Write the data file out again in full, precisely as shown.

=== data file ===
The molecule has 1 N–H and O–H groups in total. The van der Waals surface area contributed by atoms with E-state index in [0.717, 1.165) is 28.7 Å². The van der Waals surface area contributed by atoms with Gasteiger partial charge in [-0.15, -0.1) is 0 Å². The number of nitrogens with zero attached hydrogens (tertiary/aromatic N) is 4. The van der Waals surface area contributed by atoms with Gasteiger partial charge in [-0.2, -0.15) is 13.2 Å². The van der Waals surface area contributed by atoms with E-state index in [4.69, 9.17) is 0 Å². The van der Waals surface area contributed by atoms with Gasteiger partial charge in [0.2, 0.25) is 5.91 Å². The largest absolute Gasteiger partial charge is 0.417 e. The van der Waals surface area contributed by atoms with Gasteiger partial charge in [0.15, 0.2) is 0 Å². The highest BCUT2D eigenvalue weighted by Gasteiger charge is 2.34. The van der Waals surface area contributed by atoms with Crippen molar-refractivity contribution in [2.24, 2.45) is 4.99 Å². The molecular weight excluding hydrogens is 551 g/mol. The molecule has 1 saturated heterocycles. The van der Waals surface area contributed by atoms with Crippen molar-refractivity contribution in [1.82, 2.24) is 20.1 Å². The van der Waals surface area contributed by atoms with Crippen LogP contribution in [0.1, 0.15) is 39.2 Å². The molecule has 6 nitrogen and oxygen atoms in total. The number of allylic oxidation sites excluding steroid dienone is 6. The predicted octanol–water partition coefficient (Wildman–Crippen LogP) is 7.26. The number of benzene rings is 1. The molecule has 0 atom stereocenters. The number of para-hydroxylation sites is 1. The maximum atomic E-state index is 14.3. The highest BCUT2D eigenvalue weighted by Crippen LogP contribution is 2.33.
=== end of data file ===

The molecule has 1 N–H and O–H groups in total. The van der Waals surface area contributed by atoms with E-state index in [0.717, 1.165) is 28.7 Å². The van der Waals surface area contributed by atoms with Gasteiger partial charge in [-0.15, -0.1) is 0 Å². The number of nitrogens with zero attached hydrogens (tertiary/aromatic N) is 4. The van der Waals surface area contributed by atoms with Gasteiger partial charge in [-0.2, -0.15) is 13.2 Å². The van der Waals surface area contributed by atoms with E-state index in [4.69, 9.17) is 0 Å². The van der Waals surface area contributed by atoms with Gasteiger partial charge in [0.2, 0.25) is 5.91 Å². The largest absolute Gasteiger partial charge is 0.417 e. The van der Waals surface area contributed by atoms with Gasteiger partial charge in [0.15, 0.2) is 0 Å². The highest BCUT2D eigenvalue weighted by Gasteiger charge is 2.34. The van der Waals surface area contributed by atoms with Crippen molar-refractivity contribution in [2.24, 2.45) is 4.99 Å². The molecular weight excluding hydrogens is 551 g/mol. The molecule has 1 saturated heterocycles. The van der Waals surface area contributed by atoms with Crippen molar-refractivity contribution in [1.82, 2.24) is 20.1 Å². The van der Waals surface area contributed by atoms with Crippen LogP contribution in [0.1, 0.15) is 39.2 Å². The molecule has 6 nitrogen and oxygen atoms in total. The number of allylic oxidation sites excluding steroid dienone is 6. The predicted octanol–water partition coefficient (Wildman–Crippen LogP) is 7.26. The number of benzene rings is 1. The molecule has 0 atom stereocenters. The number of para-hydroxylation sites is 1. The maximum atomic E-state index is 14.3. The highest BCUT2D eigenvalue weighted by Crippen LogP contribution is 2.33.